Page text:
And I know that when I finally pay off all of my debt, and can settle my children in at college and help them financially, I'll just feel incredibly relieved. Just thinking about that motivates me to keep going.

LearnVest is the leading personal finance site for women. Need help managing your money? Our free Money Center will help you create a budget. Our free bootcamps will help you take control of your money, cut your costs or get out of debt. And our premium financial plans -- managed by LearnVest Certified Financial Planners -- can help you chart a course for the future you want.

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Fred Jackson

Hello everybody,

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He has done it before and he is going to do it for you please don’t doubt anything he says anything he ask you to do just do it and I swear you will never regret it.

February 13 2014 at 4:57 PM Report abuse rate up rate down Reply

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October 12 2013 at 7:51 PM Report abuse rate up rate down Reply
Ruthy at Golden FS

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August 15 2013 at 9:42 PM Report abuse rate up rate down Reply

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August 15 2013 at 8:50 PM Report abuse rate up rate down Reply
Tina Cannon

The point of the article is to inspire people to take accountability. Work cohesively and stay focused. It isn't up for further criticisms as she is showing ownership of her choices and making necessary changes. It is also about living in the now, NOT the past. It happened, she's not denying it. She experienced the lesson and has learned from it. She is an example of sharing her struggle openly for those who experience the same. Therefore, the effort needs to be celebrated. Everyone here and everywhere have their "baggage" to work on. There are no exceptions here. Show more praise and empowerment to others, minus the analytics, so we build people up instead of down. The world could benefit from it on a whole. Way to GO! Keep on keeping on, with paying your debts and freeing yourselves. The accomplishment and the effort is the more important conversation here.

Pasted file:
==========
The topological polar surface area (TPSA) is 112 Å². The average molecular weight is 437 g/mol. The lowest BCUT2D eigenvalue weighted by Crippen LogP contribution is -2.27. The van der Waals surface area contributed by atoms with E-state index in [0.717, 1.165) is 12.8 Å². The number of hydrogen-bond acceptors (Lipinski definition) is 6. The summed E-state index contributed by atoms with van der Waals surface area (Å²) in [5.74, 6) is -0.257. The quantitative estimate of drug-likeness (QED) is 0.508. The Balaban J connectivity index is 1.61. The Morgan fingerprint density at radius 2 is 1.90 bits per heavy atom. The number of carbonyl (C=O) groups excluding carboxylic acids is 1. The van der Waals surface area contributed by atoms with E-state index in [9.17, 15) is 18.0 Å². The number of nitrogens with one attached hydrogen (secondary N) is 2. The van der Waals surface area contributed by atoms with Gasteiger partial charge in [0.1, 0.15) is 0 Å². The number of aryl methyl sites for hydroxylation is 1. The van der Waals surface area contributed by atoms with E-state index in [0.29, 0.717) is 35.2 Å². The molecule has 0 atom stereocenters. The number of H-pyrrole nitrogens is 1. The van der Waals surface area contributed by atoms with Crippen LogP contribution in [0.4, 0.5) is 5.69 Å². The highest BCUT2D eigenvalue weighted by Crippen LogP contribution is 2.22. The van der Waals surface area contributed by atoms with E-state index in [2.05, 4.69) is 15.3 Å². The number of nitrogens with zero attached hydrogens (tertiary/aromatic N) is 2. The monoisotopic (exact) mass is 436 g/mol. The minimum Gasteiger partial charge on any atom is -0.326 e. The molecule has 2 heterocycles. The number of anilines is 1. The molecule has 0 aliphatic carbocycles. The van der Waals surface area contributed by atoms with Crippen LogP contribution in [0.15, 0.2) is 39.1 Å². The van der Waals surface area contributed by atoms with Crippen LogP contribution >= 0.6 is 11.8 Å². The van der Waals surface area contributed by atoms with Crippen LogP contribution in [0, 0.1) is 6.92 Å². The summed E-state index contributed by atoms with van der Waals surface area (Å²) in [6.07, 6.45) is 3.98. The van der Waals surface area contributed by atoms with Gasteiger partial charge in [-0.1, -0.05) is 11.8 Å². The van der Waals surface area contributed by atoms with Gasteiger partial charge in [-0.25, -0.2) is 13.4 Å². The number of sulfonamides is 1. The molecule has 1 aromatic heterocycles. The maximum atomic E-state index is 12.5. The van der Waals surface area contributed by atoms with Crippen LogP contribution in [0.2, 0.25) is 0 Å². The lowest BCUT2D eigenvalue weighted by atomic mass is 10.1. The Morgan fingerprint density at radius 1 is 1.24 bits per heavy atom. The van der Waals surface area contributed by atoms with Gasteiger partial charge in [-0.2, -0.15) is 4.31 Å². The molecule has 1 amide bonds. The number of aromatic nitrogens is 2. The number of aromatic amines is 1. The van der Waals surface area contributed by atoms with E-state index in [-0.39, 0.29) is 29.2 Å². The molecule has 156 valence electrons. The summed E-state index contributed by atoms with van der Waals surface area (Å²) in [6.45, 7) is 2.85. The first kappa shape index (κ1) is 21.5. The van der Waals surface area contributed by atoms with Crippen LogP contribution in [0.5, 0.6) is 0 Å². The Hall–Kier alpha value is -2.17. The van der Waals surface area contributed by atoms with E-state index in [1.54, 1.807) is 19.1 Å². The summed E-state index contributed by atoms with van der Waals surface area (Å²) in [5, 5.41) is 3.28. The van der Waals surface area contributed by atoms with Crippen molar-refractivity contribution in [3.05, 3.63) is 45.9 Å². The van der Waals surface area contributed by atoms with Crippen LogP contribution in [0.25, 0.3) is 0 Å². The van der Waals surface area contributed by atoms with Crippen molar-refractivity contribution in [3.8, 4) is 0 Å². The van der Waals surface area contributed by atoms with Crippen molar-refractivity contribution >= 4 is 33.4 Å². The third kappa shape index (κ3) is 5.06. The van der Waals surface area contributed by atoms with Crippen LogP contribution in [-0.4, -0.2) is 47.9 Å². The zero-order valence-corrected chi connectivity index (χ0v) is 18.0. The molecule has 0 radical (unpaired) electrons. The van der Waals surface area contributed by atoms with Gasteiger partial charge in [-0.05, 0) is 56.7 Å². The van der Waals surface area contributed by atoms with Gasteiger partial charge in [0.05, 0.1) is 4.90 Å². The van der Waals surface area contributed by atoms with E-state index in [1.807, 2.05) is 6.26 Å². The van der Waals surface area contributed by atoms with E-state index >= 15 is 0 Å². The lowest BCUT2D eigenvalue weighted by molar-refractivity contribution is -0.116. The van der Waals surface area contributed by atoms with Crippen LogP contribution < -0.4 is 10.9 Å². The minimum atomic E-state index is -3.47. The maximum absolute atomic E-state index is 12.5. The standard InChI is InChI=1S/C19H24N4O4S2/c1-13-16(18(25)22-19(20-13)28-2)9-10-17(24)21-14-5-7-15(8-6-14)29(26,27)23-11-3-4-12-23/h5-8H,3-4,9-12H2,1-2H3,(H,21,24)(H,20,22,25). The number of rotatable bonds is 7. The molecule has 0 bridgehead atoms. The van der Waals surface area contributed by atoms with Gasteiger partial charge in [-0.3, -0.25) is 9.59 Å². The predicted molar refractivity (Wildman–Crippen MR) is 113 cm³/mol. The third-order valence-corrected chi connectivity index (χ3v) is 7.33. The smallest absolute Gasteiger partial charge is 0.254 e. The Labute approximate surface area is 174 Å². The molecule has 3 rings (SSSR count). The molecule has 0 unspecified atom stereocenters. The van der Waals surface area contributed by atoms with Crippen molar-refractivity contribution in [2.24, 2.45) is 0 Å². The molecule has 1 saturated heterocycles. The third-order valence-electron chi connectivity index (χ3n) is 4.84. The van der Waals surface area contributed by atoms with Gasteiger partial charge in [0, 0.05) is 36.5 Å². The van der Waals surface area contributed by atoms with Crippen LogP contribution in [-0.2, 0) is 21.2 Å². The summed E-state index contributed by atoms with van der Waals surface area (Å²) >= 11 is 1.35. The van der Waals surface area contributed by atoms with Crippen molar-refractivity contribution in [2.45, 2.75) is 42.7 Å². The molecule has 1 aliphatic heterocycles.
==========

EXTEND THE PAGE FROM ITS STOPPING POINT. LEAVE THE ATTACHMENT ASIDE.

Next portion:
October 12 2012 at 10:48 AM Report abuse +1 rate up rate down Reply

While I am happy for you and your progress, I cannot help but think how you would accomplish this if you were not married and didn't have someone paying your rent and vital monthly bills. If I had someone paying my monthly bills for me then I would be debt free too!!!

May 23 2012 at 8:27 PM Report abuse +2 rate up rate down Reply

When I lost my job, it was the best thing that could have happend for my family. Living simple is so envigorating. It frees you from all the materialistic and MEANINGLESS bullcrap. We live on just my husband's salary of $13.35 hr. and we reside in the midwest in the third largest city in our state. If we can do it and be happy and content, I am sure many others could too. It would actually free up jobs for others who NEED them right now. Think about what your spending the extra money on, to afford two people to work outside the home and I bet you will be amazed! Besides childcare, extra car expenses, extra insurances, and all of the convenience grocery items, think about how many items that were not repaired, but replaced. Think about all the gizmos bought to make a working gal's life easier. When it's all added up. A lot of us women are working to aford to go to work. Too stressed and worn out to make dinner, you buy the premade crap. Too tired to repair that torn blouse you buy another. That tub is too dirty you threw it out and bought another. You and your husband came home every evening stressed and tired. Who was there for you end the end of your day? My husband and I would always joke that what we really needed was a housewife. That when we got home our meals would be done and the house would be clean etc... Duh! I could have been doing that all along. Now, all my husband has to do is come home on a work day and enjoy his dinner and his family, the rest is taken care of. You would think that now that we have less money, that he would be more stressed, but he has admitted that he feels much less stressed in our new routine. I am there for my husband and my family 100% and I love it!

May 22 2012 at 6:02 PM Report abuse rate up rate down Reply
My 3 kittykats

I can pay my debt off in 3 months, it's called chapter 7

May 21 2012 at 9:35 AM Report abuse +1 rate up rate down Reply

I paid off $14,000 credit card debt in two months.

May 21 2012 at 9:22 AM Report abuse rate up rate down Reply

You should be telling us how the hell you racked up $27,000.00 credit card debt in the first place.

May 21 2012 at 2:34 AM Report abuse -1 rate up rate down Reply